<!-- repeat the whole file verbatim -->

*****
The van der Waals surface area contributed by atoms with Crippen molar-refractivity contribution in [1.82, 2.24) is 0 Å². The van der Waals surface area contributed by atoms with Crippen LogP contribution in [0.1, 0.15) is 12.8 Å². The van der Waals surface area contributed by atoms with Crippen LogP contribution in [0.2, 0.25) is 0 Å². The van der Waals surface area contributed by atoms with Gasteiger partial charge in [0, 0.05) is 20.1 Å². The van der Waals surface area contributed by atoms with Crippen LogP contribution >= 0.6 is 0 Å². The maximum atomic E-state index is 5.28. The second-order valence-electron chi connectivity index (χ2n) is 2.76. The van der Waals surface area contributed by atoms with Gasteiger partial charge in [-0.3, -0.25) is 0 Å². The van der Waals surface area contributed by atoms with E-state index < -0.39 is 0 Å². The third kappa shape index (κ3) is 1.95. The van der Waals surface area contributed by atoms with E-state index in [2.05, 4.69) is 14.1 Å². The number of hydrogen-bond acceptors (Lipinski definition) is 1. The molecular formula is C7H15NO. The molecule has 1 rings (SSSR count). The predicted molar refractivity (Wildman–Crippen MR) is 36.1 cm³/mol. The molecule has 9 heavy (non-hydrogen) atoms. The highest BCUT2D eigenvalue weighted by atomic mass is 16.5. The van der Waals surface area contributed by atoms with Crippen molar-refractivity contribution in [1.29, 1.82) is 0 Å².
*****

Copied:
The van der Waals surface area contributed by atoms with Crippen molar-refractivity contribution in [1.82, 2.24) is 0 Å². The van der Waals surface area contributed by atoms with Crippen LogP contribution in [0.1, 0.15) is 12.8 Å². The van der Waals surface area contributed by atoms with Crippen LogP contribution in [0.2, 0.25) is 0 Å². The van der Waals surface area contributed by atoms with Gasteiger partial charge in [0, 0.05) is 20.1 Å². The van der Waals surface area contributed by atoms with Crippen LogP contribution >= 0.6 is 0 Å². The maximum atomic E-state index is 5.28. The second-order valence-electron chi connectivity index (χ2n) is 2.76. The van der Waals surface area contributed by atoms with Gasteiger partial charge in [-0.3, -0.25) is 0 Å². The van der Waals surface area contributed by atoms with E-state index < -0.39 is 0 Å². The third kappa shape index (κ3) is 1.95. The van der Waals surface area contributed by atoms with E-state index in [2.05, 4.69) is 14.1 Å². The number of hydrogen-bond acceptors (Lipinski definition) is 1. The molecular formula is C7H15NO. The molecule has 1 rings (SSSR count). The predicted molar refractivity (Wildman–Crippen MR) is 36.1 cm³/mol. The molecule has 9 heavy (non-hydrogen) atoms. The highest BCUT2D eigenvalue weighted by atomic mass is 16.5. The van der Waals surface area contributed by atoms with Crippen molar-refractivity contribution in [1.29, 1.82) is 0 Å².